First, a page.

There is a new trend sweeping across the publishing spectrum. It is for fiction that is raw, dangerous and, in all probability, not very good. I’m talking about the publication of unedited fiction. In recent years, publishers have begun getting tremendously excited – going on the foot-stomping, fist-pumping press releases at least – about the idea of republishing classic books by the likes of Tolstoy, Kerouac and Carver (left) in an unedited form, presenting their books to the public without tweaks or cuts, but exactly the way the writers wrote them, warts ‘n’ all, as though these warts will somehow – far from making the book unappealing – give readers the real deal, the brilliance without the interruptions, the magic without the depressingly grounding touch.
The trend appears to have been kicked off in 2006 by the publishing
company Viking. Gearing up to celebrate the 50th anniversary of their
publication of Jack Kerouac’s seminal On The Road, Viking made a proud
announcement: in September 2007, to celebrate the birthday of the
novel’s arrival into the world, they would publish Kerouac’s
manuscript – which was written on a 120-foot-long, single-spaced typed
scroll – in its original, unedited form. More recently, while battles
are currently being fought over the best translation of Tolstoy’s War
and Peace, in the United States, Tess Gallagher, the widow of the
wonderful writer Raymond Carver, has been in the news for demanding
that his publishers publish the unedited version of What We Talk About
When We Talk About Love, Carver‘s beautiful 1981 breakout collection
of short stories. “I just think it’s so important for Ray’s book,
which has been a kind of secret, to appear,” Gallagher told the New
York Times, adding that she was sick of being asked if Carver‘s first
editor Gordon Lish wrote the stories. Editor, where art thou? Being
put out to pasture, appears to be the answer.
It’s a worrying trend because – sexy and interesting as it might look
on the press release – it’s not to the ultimate benefit of the average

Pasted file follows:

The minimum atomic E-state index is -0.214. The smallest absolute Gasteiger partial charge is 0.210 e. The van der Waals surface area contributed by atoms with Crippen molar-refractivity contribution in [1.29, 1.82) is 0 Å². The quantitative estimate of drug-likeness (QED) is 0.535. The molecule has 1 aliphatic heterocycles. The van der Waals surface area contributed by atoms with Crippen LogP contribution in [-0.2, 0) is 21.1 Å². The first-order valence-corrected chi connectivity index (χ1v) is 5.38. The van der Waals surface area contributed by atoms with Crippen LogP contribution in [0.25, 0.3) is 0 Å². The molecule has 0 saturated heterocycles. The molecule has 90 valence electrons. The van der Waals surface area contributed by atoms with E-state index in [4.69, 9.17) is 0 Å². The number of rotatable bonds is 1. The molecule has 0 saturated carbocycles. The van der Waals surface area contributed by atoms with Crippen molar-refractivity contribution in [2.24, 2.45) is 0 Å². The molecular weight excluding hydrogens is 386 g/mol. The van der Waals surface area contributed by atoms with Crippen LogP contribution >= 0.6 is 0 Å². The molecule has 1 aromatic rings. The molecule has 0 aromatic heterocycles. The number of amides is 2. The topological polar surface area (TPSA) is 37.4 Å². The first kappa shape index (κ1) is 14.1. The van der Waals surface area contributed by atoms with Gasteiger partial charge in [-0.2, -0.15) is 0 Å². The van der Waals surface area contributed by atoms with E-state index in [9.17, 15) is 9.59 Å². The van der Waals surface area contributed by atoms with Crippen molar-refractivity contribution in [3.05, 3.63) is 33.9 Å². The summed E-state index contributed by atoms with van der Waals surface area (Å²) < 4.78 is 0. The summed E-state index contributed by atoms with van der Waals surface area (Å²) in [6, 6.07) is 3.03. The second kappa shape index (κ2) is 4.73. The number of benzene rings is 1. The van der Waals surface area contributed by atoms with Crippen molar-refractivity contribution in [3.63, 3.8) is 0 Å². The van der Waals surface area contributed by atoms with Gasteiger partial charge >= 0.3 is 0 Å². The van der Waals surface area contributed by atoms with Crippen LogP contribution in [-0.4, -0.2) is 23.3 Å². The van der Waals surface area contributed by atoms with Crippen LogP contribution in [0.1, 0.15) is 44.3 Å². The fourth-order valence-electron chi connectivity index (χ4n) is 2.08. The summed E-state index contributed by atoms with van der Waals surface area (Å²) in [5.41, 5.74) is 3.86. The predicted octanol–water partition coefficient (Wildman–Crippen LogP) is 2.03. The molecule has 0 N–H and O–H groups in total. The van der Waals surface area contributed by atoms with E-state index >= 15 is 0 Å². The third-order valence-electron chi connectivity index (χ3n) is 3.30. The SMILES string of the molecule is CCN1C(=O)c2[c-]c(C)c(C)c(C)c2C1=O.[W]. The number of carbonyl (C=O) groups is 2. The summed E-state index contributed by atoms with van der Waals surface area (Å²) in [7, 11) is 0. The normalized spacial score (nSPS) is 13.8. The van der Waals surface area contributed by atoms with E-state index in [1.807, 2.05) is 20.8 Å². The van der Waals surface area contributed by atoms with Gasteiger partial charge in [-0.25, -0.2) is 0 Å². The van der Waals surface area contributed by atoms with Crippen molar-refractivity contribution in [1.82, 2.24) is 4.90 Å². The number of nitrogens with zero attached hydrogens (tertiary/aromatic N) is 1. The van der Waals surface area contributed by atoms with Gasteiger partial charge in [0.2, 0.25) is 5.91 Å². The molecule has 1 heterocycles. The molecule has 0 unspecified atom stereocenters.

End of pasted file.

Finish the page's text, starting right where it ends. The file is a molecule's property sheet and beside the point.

reader. While the publication of such texts are clearly an invaluable
resource for scholars, and are to be welcomed in that regard, when the
raw editions of the books are hyped up, pumped out in large quantities
and touted as replacements or ‘classic editions’, then they risk
introducing readers to the least strong version available of the book,
without having the casual reader realise that this is the case. As
anyone who has sighed over an overlong ‘director’s cut’ or one of the
many dodgy albums made by Prince when he decided to be a squiggle will
know, while there are exceptions, artists mostly benefit from
editorial direction. Sure, the artist is the spark. But an editor or
producer can frequently be the one to guide the flame.
Too often that truth goes unacknowledged. There’s a joke that writers
– usually the most bitter and disappointed of writers, it should be
said – like to tell about editors. The joke goes something like this:
a writer and editor are lost in the desert. They’re exhausted and
about to lie down and die when, out of nowhere, the writer spots an
oasis, a pool of water shimmering in the sunlight. He runs over to the
water. “It’s real,” he shouts back to the editor. The writer is about
to scoop water into his mouth when the editor tells him to wait. The
editor bounds over to the pool of water. “I can improve it!” he says.
He unzips his trousers and urinates into the water. “Ah, that’s
better,” he grins happily. “Now it’s perfect.”
I suspect, were Carver alive today, he would have enjoyed that joke.
But like many other writers, he wouldn’t really have believed in its
subtext. Although Carver complained about the original editing of his
short stories, for later editions, when he was given the option to
change them, in most cases, he kept the edited versions. Carver knew
what worked best. He knew the value of an editor.